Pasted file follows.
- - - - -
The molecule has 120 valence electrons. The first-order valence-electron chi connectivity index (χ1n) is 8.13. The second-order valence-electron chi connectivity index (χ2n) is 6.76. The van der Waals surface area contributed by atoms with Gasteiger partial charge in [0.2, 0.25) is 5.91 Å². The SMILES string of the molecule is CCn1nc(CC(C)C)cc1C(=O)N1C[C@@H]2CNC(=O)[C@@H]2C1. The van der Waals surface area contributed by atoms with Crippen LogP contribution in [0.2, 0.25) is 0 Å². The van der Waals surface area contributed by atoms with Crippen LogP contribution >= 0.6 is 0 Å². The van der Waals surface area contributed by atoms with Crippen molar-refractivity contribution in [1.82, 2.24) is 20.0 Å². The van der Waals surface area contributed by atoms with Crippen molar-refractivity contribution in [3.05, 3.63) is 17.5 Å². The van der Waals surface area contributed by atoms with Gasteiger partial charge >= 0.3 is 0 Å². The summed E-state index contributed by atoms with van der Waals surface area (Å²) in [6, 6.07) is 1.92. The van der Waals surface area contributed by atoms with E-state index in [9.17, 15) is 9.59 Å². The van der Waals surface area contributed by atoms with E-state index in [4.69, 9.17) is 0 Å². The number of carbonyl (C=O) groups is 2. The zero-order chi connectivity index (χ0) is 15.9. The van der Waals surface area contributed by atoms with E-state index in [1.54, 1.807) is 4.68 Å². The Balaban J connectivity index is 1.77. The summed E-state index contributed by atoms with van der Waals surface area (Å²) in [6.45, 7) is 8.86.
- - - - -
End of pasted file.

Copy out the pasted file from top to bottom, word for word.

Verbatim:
The molecule has 120 valence electrons. The first-order valence-electron chi connectivity index (χ1n) is 8.13. The second-order valence-electron chi connectivity index (χ2n) is 6.76. The van der Waals surface area contributed by atoms with Gasteiger partial charge in [0.2, 0.25) is 5.91 Å². The SMILES string of the molecule is CCn1nc(CC(C)C)cc1C(=O)N1C[C@@H]2CNC(=O)[C@@H]2C1. The van der Waals surface area contributed by atoms with Crippen LogP contribution in [0.2, 0.25) is 0 Å². The van der Waals surface area contributed by atoms with Crippen LogP contribution >= 0.6 is 0 Å². The van der Waals surface area contributed by atoms with Crippen molar-refractivity contribution in [1.82, 2.24) is 20.0 Å². The van der Waals surface area contributed by atoms with Crippen molar-refractivity contribution in [3.05, 3.63) is 17.5 Å². The van der Waals surface area contributed by atoms with Gasteiger partial charge >= 0.3 is 0 Å². The summed E-state index contributed by atoms with van der Waals surface area (Å²) in [6, 6.07) is 1.92. The van der Waals surface area contributed by atoms with E-state index in [9.17, 15) is 9.59 Å². The van der Waals surface area contributed by atoms with E-state index in [4.69, 9.17) is 0 Å². The number of carbonyl (C=O) groups is 2. The zero-order chi connectivity index (χ0) is 15.9. The van der Waals surface area contributed by atoms with E-state index in [1.54, 1.807) is 4.68 Å². The Balaban J connectivity index is 1.77. The summed E-state index contributed by atoms with van der Waals surface area (Å²) in [6.45, 7) is 8.86.